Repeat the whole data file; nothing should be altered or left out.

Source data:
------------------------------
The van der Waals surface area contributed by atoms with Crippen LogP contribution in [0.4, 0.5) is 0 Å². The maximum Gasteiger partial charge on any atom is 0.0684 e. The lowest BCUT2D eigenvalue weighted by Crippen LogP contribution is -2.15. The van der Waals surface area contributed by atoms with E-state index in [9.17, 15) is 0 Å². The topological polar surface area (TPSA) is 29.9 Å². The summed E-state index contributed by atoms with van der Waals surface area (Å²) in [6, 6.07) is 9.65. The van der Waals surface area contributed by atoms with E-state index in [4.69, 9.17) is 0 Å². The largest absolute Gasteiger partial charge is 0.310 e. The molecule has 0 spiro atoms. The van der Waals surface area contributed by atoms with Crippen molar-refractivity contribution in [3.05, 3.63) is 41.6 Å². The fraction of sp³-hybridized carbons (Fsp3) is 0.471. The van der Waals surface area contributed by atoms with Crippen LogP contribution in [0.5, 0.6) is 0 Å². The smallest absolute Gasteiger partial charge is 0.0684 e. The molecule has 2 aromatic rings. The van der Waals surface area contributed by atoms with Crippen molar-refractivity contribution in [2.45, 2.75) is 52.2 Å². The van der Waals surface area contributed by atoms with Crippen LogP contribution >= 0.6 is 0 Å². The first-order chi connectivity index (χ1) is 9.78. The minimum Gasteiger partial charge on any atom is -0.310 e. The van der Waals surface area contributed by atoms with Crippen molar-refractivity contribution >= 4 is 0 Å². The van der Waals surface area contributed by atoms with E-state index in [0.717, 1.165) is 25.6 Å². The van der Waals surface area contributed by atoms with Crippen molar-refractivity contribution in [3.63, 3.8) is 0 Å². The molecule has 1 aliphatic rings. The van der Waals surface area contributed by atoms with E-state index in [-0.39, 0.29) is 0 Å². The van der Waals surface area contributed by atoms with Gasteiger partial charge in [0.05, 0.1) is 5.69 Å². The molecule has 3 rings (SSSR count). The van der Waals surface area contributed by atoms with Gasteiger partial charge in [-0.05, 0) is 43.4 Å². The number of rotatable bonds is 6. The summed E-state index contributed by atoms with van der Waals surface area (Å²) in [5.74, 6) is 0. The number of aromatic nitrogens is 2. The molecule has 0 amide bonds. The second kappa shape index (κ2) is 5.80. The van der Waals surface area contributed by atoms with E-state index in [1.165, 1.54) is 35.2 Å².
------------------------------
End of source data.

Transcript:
The van der Waals surface area contributed by atoms with Crippen LogP contribution in [0.4, 0.5) is 0 Å². The maximum Gasteiger partial charge on any atom is 0.0684 e. The lowest BCUT2D eigenvalue weighted by Crippen LogP contribution is -2.15. The van der Waals surface area contributed by atoms with E-state index in [9.17, 15) is 0 Å². The topological polar surface area (TPSA) is 29.9 Å². The summed E-state index contributed by atoms with van der Waals surface area (Å²) in [6, 6.07) is 9.65. The van der Waals surface area contributed by atoms with E-state index in [4.69, 9.17) is 0 Å². The largest absolute Gasteiger partial charge is 0.310 e. The molecule has 0 spiro atoms. The van der Waals surface area contributed by atoms with Crippen molar-refractivity contribution in [3.05, 3.63) is 41.6 Å². The fraction of sp³-hybridized carbons (Fsp3) is 0.471. The van der Waals surface area contributed by atoms with Crippen LogP contribution in [0.5, 0.6) is 0 Å². The smallest absolute Gasteiger partial charge is 0.0684 e. The molecule has 2 aromatic rings. The van der Waals surface area contributed by atoms with Crippen molar-refractivity contribution in [2.45, 2.75) is 52.2 Å². The van der Waals surface area contributed by atoms with Crippen LogP contribution >= 0.6 is 0 Å². The first-order chi connectivity index (χ1) is 9.78. The minimum Gasteiger partial charge on any atom is -0.310 e. The van der Waals surface area contributed by atoms with Crippen molar-refractivity contribution >= 4 is 0 Å². The van der Waals surface area contributed by atoms with E-state index in [0.717, 1.165) is 25.6 Å². The van der Waals surface area contributed by atoms with Crippen molar-refractivity contribution in [3.63, 3.8) is 0 Å². The molecule has 1 aliphatic rings. The van der Waals surface area contributed by atoms with E-state index in [-0.39, 0.29) is 0 Å². The van der Waals surface area contributed by atoms with Gasteiger partial charge in [0.05, 0.1) is 5.69 Å². The molecule has 3 rings (SSSR count). The van der Waals surface area contributed by atoms with Gasteiger partial charge in [-0.05, 0) is 43.4 Å². The number of rotatable bonds is 6. The summed E-state index contributed by atoms with van der Waals surface area (Å²) in [5.74, 6) is 0. The number of aromatic nitrogens is 2. The molecule has 0 amide bonds. The second kappa shape index (κ2) is 5.80. The van der Waals surface area contributed by atoms with E-state index in [1.165, 1.54) is 35.2 Å².